Thursday, August 24, 2017

Building Community in Mathematics Class

The best way to build a math community is through doing mathematics together.

I'm sure we all remember the first day of school when we woke up excited and ripe with anticipation about how our year would play out, only to be hit with a day full of rules, syllabi, and boredom that didn't actually look like a typical school day at all.

So let's flip that switch and start the year with mathematics, modeling the classroom we want to have all year. Norms are not set and learned in a day; they are nurtured and develop through discussion throughout the entire course of the year. By starting the year with an accessible, engaging, mathematics task and reflecting on what went well and what could be improved, we set the tone for this conversation and mindfulness about how our classes function to continue throughout the year.

I like to use this form to help gather students' reflections on the day.

Lots of folks in Twitter-land have great activities to use that they have generously shared. Here are some of my favorites:

  • Sara Van Der Werf's "100 Numbers to Get Students Talking" has been fun for me to use with both middle school students and adults in professional development sessions. Establishing what group work looks like is achieved through purposeful scaffolding and photographs that she describes in her blog post.
  • Annie Forest uses "Me In Numbers" to share some information about herself while also giving students a chance to showcase their number sense by providing a bank of numbers for them to reasonably match to a statement. I love how she then gives the students a chance to make their own that she attempts that night.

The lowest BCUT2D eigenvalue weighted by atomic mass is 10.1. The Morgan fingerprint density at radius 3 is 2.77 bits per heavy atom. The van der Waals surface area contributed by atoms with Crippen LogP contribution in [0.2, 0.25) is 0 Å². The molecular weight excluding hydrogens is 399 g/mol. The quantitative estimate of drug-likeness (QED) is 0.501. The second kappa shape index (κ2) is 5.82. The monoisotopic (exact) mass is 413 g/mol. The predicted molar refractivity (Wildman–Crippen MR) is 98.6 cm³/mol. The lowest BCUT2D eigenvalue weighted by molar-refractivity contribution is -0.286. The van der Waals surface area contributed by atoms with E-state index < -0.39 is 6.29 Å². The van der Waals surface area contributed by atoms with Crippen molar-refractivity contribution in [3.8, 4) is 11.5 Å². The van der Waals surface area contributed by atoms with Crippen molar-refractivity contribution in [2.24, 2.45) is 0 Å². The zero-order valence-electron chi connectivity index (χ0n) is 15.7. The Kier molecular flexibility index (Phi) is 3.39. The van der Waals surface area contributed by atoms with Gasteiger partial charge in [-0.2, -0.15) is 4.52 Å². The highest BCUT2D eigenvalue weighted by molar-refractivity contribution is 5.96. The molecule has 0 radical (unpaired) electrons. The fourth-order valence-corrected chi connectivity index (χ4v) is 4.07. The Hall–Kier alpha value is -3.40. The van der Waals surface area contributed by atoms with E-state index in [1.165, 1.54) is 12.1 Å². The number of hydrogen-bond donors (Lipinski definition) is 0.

• Sarah Carter uses "Broken Circles" to help establish group norms and roles. I love that it is a little variation from the wordy, algebra-heavy problems I tend to use, giving another access point to engage more learners. (Sarah also shares her awesome posters for classroom set-up).
  • I also love these two books, which have card sets with clues to help kids work together to solve a math riddle. Get It Together has lots of levels and categories of problems, and even has a sample on its site to whet your palette. United We Solve is similar, and has a sample in the preview at this link.
  • Get started with your daily number sense routines right away! Number talks are my jam, and I love using WODB at the beginning of the year since they are so open-ended, but there are many, many more.
Regardless of the task, focus on access, engagement, and reflection built around mathematics!

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